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Star of the Month

March 2024

Ayush Kumar
Bloomberg School of Public Health

Congratulations to our Star of the Month for March 2024, Ayush Kumar from the Bloomberg School of Public Health! Ayush has been active in our community all year through various programs, serving as HIV Counselor and Tester at Harriet Lane Clinic, and collaborating on a Baltimore Action Project with The Pride Center of Maryland. Read our interview below to learn more about his experience with service-learning and volunteering in our community!


Tell us about yourself! What brought you to the Bloomberg School of Public Health?

When I was a kid, my dad was diagnosed with a life-altering condition. He was a proud man, always had been. “Don’t overshare, we’re fine,” he’d say as he and my mom struggled to manage finances and multitudes of doctors’ appointments. But it was the realities of my dad’s condition in the context of an inequitable healthcare system that nurtured his inner advocate. Fire trumped stoicism as he brought me along what became our regular three-and-a-half-mile route to City Hall for town meetings. I didn’t recognize the man next to the lectern as he laid his problems bare in appeals for things like disability-conscious public transportation and accessible walk buttons at intersections. On the journeys home, he would let me climb onto the back of his motorized wheelchair as he propelled us along at speeds I wouldn’t be able to keep up with. As wind gently tousled my hair and the Central Valley heat beat down on me, he would explain how he was coming to realize that his health and well-being demanded more than just a fistful of prescriptions and physical therapy. There were aspects that need to be addressed at a community level. Now I find myself as an MPH candidate at Hopkins, on a gap year from earning an MD at UCSF.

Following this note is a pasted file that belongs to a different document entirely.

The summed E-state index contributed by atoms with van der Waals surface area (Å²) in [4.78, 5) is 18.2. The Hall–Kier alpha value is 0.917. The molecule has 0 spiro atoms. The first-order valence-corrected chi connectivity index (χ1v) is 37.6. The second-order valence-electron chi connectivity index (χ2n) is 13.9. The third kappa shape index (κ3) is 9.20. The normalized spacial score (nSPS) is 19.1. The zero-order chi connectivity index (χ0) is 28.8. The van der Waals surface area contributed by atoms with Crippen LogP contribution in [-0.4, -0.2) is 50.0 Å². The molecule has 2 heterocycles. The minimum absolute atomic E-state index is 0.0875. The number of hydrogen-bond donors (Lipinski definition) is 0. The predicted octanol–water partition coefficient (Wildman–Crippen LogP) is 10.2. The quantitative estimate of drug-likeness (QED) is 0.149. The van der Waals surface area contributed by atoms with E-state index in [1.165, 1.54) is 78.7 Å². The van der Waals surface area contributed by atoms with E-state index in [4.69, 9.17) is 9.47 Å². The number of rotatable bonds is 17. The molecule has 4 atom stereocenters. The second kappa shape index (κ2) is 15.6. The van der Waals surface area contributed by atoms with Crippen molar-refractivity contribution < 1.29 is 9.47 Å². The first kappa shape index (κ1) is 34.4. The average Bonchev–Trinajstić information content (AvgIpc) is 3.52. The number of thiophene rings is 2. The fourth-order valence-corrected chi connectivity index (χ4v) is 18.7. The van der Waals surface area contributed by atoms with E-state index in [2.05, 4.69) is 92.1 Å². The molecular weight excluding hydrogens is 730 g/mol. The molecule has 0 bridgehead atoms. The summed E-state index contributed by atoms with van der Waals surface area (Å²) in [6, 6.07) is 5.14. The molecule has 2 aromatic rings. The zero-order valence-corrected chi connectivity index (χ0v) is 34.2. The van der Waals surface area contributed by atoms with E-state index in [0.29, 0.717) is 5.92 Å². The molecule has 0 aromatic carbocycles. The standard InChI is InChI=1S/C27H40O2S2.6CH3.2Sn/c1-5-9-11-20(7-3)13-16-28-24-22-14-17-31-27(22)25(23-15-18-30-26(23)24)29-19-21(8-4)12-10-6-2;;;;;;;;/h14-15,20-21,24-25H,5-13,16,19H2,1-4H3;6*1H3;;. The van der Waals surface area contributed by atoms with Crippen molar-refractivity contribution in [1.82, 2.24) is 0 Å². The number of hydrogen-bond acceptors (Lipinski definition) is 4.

Can you share a little background your experience in the Baltimore community through your work with SOURCE? What made you want to get involved and what work are you doing? 

I moved through life with a dream of being a community-based physician and grassroots organizer. When I realized my medical school education wasn’t going to teach me what I needed to know to fully realize that dream, I turned to an MPH. I chose Hopkins specifically because of SOURCE. In all my reading and research, I didn’t come across a single program or department that was approaching community-based public health with the same degree of awareness or robustness that SOURCE was. I remember telling Sequean at orientation that I was invested in being a community member first, and a Hopkins student second. He had probably heard that a million times before – but since then, I’ve been chosen as a SOURCE governing board member, gotten the opportunity to be an HIV Counselor and Tester at Harriet Lane Clinic, and been selected for a Baltimore Action Project with the Pride Center of Maryland. Each opportunity, while unique in it’s own way, has provided me an opportunity to build my own little community in Baltimore composed not just of people in academia and healthcare workers, but organizers, activists, and locals. These are the people who are making tangible differences in their communities, and they’re who I wanted to learn from from the jump. I don’t think I would have gotten nearly as robust of an opportunity to do that if it hadn’t been for my involvement with SOURCE.


Can you share some more details about the HIV Counseling and Testing program and what it entails? 

The HIV Counseling and Testing program is part of the Harriet Lane Clinic’s reproductive and sexual health program. The clinic itself is a primary care clinic that serves people from birth to 25 who come primarily from marginalized/low-income neighborhoods and subsequently tend to face disproportionate levels of health and healthcare disparities. The program aims to reduce some of those disparities by ensuring access to care for uninsured/underinsured folks and/or those requiring confidential care. Specific to reproductive and sexual health aims is universal and routine HIV testing, linking to HIV treatment or PrEP services, family planning, and counseling services.

The program has a lot to offer for those that are interested – it’s an opportunity to work with a great group of highly motivated people (shouts out to my supervisor, Yeng!), a stark reminder of the health and healthcare disparities that exist, a learning opportunity in regards to healthcare delivery, and a humbling moment each time you read a test and realize that the result has the potential to change a life.